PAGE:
The Facebook Catechism

To be memorized and repeated at least five times a day, as a minimum before going online.

I saw this really cool thing on Facebook the other day. It said that if you—

No. Don’t. It’s not what it says it is.

But it’s on Facebook! Everyone reads Facebook, it must be trustworty.

No. You are confusing ubiquity with respectability. It’s precisely because it’s on Facebook that you have no knowledge of the real source, only what they themselves say they are.

But, look, loads of my friends have already—

No. Your friends might be smart people, but even smart people can be fooled sometimes.

OK, so it’s almost certainly not true: but what’s on offer is so cool and all I have to do is—

No. That’s exactly the gamble they want you to take. They exploit our natural cognitive bias to presume that things to our advantage are more probable or reliable than they really are. They offer something fantastic for apparently almost nothing, but then you find they’ve actually taken far more than you intended. And even if, once you’ve taken the apprently harmless gamble, you realize you’ve been conned, you’ve added your name to the millions who have taken it, and it looks more and more convincing, such that other people are less likely to realize it’s a con.

Once you have mastered this, you may progress to the Advanced Level, in which you repeat the entire exercise substituting the words “the Bible,” “the Qur’an,” or “the Torah” for “Facebook.”

In which I get butt naked for God

I have spent today standing, stark bollock naked, in my back garden; and for once, I have done so with good reason.

The world, you see, is going to end today, and I figure I’m on slightly dodgy ground to be Raptured—what with the whole atheism business, not to mention thinking it’s a good thing them gays can get married, and a bad thing that the extraordinarily hypocritical Lord Carey can rant repeatedly and hysterically against this whilst having the small matter of a child-molesting bishop on what passes for his conscience. So I figured I should make things as easy as possible for God, and preemptively whipped off my togs and made sure I was outside for Him, the easier to be Taken Up into the air. In fact, I was jumping up and down quite a bit, just to make the point, until I got tired and the neighbours threatened to call the police.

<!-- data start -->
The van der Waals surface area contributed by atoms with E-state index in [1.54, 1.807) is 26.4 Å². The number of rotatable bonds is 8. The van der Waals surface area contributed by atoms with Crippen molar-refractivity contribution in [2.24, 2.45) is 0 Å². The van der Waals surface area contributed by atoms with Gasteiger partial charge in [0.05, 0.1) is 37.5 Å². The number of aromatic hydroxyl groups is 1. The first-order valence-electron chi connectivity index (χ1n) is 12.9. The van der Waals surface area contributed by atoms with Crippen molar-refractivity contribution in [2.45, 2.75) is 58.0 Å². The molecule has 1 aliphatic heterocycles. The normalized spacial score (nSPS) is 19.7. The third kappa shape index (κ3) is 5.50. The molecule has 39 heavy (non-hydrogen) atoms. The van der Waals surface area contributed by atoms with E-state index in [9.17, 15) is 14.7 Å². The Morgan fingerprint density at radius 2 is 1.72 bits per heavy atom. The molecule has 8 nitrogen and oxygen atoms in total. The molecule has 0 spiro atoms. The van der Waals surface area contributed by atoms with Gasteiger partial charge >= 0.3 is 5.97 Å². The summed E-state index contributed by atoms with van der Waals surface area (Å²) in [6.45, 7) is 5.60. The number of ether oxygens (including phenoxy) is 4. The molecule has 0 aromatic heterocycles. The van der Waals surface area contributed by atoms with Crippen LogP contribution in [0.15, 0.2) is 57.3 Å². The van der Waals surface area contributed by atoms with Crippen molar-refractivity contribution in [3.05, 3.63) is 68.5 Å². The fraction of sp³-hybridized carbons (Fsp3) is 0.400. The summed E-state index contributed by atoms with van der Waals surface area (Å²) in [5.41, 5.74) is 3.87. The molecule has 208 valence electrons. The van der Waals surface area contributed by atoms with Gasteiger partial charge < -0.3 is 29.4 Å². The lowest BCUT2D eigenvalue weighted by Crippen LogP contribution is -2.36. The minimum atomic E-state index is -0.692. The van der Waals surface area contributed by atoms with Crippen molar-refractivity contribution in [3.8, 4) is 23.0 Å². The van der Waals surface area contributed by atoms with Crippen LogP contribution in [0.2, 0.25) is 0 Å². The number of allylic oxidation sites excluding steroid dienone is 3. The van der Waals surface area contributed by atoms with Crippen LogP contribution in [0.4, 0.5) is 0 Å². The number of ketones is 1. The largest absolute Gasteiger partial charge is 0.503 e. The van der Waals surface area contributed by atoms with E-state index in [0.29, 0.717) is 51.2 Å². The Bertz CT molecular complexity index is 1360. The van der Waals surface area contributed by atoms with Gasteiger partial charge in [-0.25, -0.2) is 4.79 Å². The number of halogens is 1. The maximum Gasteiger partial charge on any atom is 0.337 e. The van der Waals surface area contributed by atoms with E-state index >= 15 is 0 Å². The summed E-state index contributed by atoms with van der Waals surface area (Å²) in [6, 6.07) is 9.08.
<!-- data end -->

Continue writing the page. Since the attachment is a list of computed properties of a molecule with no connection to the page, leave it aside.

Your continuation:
Of course, you could argue that Chris McCann is just another nutjob, one in such a long line that you would have thought they might have learnt by now. The world, after all, did not end on 1 January 1000, despite the best encouragement of Pope Sylvester II, nor in 1284 as sanctioned by another pope (Innocent III: a man innocent of much, perhaps, but not incitement to mass slaughter). It also did not end on … well the list is rather long, so just go here and write your own damn funnies for each and every eschatological epic fail.

But there’s a serious point here; McCann may be a nutjob (though one who has carefully built a caveat into his prediction), but that does not exempt him from moral culpability. McCann’s prediction is a rescheduling of that of Harold Camping a few years back, prior to which a number of people committed suicide out of fear of the impending disaster. Were these people probably already at least slightly disturbed? Almost certainly. Might something else, in the absence of Camping’s predictions, have pushed them over the edge? Quite probably. Was Camping directly responsible for their suicides? Of course not. But does that exonerate Camping from the charge of having spoken recklessly and having misinformed his not insubstantial audience? No, it does not.

As for Camping, so for McCann. Should even one person kill themselves, or even commit less extreme panicked reactions, as a result of hearing McCann’s idiocy, then as far as I am concerned this should lie, in part, on his conscience. You do not cry “Fire” in a crowded theatre, and you do not publicly announce the end of the world when that very world has a substantial number of unfortunate and fragile individuals within it.

I’m guessing the Rapture won’t come today, but if a single person does themselves any harm as a result of McCann’s foolish pronouncements, then I’d recommend that when it does come he join me in my naked bouncing, because the weight of having needlessly and stupidly helped push a few people to despair will be distinctly anti-Raptural ballast around his neck.

On satire